Slow Reps vs. Fast Reps: How to Stimulate Muscle Growth


What's your approach to lifting weights? Do you perform each set slowly or rush through the motions? Even though most experts recommend a moderate tempo, this isn't always the case. Both fast and slow reps have their benefits, and each will generate different results. The question is: which one works best for muscle building? Let's discuss each approach!

The Pros and Cons of Slow Reps
Lifting weight slowly increases the time under tension, giving you better pumps. In theory, this approach makes it easier to fatigue your muscles, leading to faster growth. The positive phase of a rep should take about four seconds, while the negative phase should last for another four seconds. Ideally, you should hold the contraction for at least two seconds.
Slow reps put greater stress on your muscles, creating microtears. This promotes hypertrophy aka muscle growth. It's not unusual to see athletes who complete "super slow" sets that may last for as long as 20 seconds.

However, lifting weights slowly isn't necessarily better. With this approach, you won’tbe able to handle heavy loads. Training for hypertrophy involves lifting 75 percent of your one rep max for at least eight reps. Since you're spending a lot of time under tension, you can not lift 75 percent of your one rep max. Thus, your gains will be limited.

The same goes for ab training where weights are rarely involved. Studies have found that doing crunches as fast as possible increases the activity of all four core muscles, especially the obliques. At slow speeds, the obliques were less stimulated but their activity increased.

Basically, doing crunches fast allows you to recruit more muscle fibers and hit the obliques more efficiently.

What about Fast Reps?
This approach involves performing each part of a rep in one or two seconds. It results in a more challenging, explosive workout that leaves your muscles burning. Moreover, it raises your heart rate and increases metabolism, leading to a higher energy expenditure.
Fast reps are widely used in metabolic training for their ability to torch fat. This strategy allows you to lift heavier weights and recruit more muscle fibers. On top of that, you'll take shorter breaks, keeping your heart rate up. It's a great way to burn fat, build muscle, and boost your endurance. Your power and explosiveness will increase too.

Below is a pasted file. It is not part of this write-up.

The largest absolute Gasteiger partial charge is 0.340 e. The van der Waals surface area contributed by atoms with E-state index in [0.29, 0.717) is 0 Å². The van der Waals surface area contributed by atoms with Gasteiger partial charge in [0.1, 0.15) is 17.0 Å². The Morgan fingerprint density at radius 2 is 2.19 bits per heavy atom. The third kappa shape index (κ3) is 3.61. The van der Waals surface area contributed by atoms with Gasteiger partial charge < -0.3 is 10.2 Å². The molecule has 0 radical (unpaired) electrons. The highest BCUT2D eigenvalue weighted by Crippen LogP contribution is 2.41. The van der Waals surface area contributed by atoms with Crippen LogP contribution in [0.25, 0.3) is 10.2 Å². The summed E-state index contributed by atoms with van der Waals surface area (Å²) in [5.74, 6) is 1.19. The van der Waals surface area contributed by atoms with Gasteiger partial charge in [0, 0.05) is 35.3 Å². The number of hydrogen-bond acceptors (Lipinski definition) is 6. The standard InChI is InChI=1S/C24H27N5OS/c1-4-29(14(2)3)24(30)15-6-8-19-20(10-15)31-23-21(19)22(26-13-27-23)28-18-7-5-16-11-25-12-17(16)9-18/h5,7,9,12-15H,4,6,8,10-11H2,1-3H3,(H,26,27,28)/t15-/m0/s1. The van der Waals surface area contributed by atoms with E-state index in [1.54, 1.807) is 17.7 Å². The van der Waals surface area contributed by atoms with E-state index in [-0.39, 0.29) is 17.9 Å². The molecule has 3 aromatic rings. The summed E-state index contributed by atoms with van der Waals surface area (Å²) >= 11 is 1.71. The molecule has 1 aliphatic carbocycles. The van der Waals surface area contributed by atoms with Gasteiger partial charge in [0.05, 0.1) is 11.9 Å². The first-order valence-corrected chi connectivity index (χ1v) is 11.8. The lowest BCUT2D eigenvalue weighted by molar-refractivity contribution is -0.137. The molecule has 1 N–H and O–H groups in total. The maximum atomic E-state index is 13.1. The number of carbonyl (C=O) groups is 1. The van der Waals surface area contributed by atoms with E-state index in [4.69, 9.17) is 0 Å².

Fast Reps vs. Slow Reps: The Verdict
A number of studies have found that subjects who performed slow reps experienced greater gains in bicep size compared to those using fast reps. It appears that lifting with a slow, controlled motion is better for hypertrophy, but not for strength. Fast reps have been shown to produce greater gains in muscle strength and endurance.

As you see, both options have their perks. Choosing one depends on your goals. Repetition speed does matter, but it's not everything. From diet and workout intensity to training frequency, there are many other factors that influence your gains.

Decide whether you want to get stronger or just build muscle. Fast reps make it easier toattain a maximum power output, which translates into greater strength. Slow reps are more efficient for hypertrophy. If you're not sure which option is best for you, feel free to experiment. Try both approaches and track your progress.

If your goal is to stay fit, repetition speed is less important. Be consistent, lift heavy, and keep your routine varied. Watch your diet and adjust it according to your goals.


  • Both slow reps and fast reps have their perks. 
  • Slow reps work best for hypertrophy, while fast reps increase strength, power, and explosiveness. 
  • Choosing the best approach depends on your goals. 
  • Repetition speed is just one of the many factors that influence your progress. Workout intensity, nutrition, and training methods play a role too.